Blog 2020 03 04 Java by Comparison by Simon Harrer, Jörg Lenhard, Linus Dietz

Java by Comparison by Simon Harrer, Jörg Lenhard, Linus Dietz

I’m not a Java developer - anymore - yet I find that a big part of this book can be useful for any junior programmer. Maybe not only for them, as the book has elements that are always useful to be reminded to. In addition, it gives you ideas on how and what to teach to less experienced people. But I ran forward too fast.

Java by Comparison promises you to become a Java craftsman through 70 examples. Of course, you will not become a craftsperson just by reading this book, you’ll have to practice. A lot. But this book is a good start.

It indeed provides something like 70 examples organized in the most readable way I have ever seen.

There is a bad example always on the left side and a better one on the next page, so you’ll always see the two together, you don’t have to turn pages. It’s extremely easy to digest as such.

Of course, this structure also has some downsides, one is that each explanation is relatively short. Too short sometimes, in my opinion. But at least people won’t get bored and it’s an obvious price for this organization.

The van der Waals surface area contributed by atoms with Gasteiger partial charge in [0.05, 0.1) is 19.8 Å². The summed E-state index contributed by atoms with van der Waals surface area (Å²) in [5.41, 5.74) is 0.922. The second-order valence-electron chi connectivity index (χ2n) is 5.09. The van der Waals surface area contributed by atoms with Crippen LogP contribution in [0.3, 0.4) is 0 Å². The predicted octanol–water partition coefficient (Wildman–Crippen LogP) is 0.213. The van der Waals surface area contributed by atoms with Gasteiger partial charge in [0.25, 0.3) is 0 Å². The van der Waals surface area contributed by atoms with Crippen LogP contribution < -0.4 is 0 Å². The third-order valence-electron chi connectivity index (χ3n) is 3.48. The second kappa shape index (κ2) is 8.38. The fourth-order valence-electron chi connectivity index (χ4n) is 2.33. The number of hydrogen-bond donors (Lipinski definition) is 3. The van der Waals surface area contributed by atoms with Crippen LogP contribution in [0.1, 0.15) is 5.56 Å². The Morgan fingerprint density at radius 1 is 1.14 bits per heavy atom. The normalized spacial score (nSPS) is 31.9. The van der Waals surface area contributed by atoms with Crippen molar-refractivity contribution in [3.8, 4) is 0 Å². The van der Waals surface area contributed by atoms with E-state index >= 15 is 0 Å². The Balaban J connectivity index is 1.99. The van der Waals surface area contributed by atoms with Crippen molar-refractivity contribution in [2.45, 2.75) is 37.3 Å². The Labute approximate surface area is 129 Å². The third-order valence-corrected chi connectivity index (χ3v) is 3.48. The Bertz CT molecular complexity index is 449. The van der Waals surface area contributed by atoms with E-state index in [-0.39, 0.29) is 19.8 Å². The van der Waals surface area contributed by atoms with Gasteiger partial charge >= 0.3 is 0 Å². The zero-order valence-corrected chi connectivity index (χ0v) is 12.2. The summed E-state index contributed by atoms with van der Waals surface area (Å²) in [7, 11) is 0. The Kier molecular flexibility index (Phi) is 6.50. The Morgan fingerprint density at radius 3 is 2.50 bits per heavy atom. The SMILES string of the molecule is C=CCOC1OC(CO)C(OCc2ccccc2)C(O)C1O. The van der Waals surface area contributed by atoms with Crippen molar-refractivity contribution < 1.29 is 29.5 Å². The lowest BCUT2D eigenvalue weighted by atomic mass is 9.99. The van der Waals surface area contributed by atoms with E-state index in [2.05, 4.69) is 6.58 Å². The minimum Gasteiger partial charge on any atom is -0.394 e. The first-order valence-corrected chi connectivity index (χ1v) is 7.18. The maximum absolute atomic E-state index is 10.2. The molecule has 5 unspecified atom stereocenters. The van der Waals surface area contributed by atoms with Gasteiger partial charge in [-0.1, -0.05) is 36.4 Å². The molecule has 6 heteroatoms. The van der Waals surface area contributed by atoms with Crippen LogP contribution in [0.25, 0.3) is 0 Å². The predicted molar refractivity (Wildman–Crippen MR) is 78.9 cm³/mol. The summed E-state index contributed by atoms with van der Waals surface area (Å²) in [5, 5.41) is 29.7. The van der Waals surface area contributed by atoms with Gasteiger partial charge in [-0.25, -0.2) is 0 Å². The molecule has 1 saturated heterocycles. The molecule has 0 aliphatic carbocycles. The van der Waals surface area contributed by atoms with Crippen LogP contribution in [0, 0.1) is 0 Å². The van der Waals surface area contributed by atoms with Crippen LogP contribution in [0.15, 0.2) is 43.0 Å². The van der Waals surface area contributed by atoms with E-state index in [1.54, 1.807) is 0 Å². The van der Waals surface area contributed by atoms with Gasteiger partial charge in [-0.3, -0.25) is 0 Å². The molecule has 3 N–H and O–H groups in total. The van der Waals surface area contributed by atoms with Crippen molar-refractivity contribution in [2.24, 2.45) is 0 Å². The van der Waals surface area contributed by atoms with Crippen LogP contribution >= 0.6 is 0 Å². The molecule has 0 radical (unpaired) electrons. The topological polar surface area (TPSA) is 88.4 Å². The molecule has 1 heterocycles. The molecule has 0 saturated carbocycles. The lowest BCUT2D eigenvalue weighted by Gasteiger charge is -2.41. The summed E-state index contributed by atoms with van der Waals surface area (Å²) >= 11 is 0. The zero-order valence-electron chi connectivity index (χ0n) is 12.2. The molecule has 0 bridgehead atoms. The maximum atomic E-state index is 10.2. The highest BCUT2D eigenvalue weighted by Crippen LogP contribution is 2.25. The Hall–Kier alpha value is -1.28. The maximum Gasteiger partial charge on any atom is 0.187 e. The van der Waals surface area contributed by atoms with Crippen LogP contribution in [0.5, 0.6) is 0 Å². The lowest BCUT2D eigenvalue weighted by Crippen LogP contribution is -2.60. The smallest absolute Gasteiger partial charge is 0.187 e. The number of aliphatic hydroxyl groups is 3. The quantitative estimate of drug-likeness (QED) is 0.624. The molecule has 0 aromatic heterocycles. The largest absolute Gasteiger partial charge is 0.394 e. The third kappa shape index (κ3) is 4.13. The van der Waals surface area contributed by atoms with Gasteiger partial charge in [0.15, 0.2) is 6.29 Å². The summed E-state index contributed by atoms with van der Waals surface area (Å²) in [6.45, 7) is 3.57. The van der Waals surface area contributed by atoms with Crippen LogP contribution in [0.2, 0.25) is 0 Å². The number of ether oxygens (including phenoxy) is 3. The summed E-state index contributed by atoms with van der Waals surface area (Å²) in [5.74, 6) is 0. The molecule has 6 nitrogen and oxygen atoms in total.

The examples are organized around 9 different topics including ones such as naming, comments, exception handling, design, and a sneak peek on what you should learn next.

As you can see, it’s really diverse. You’ll not be a master of any of these topics, but you can level up your knowledge sufficient enough to write much better code.

Anyway, you cannot become a pro from one step to the other. And that’s an idea of the examples in the book as well. Sometimes an example that was on the right side will show on the left in a few pages later. Because, as the authors say, a better solution is not necessarily the good one. There might be several steps leading to an optimal result - if there is any such as thing optimal.

One thing I missed is further readings at the end of each chapter, but probably it’s due to the lack of space.

All in all, I liked Java by Comparison a lot! I wish I had one like that when I started my developer career. And I’m pretty sure my former colleagues would have wished for the same!

Happy reading!

This post is licensed under CC BY 4.0 by the author.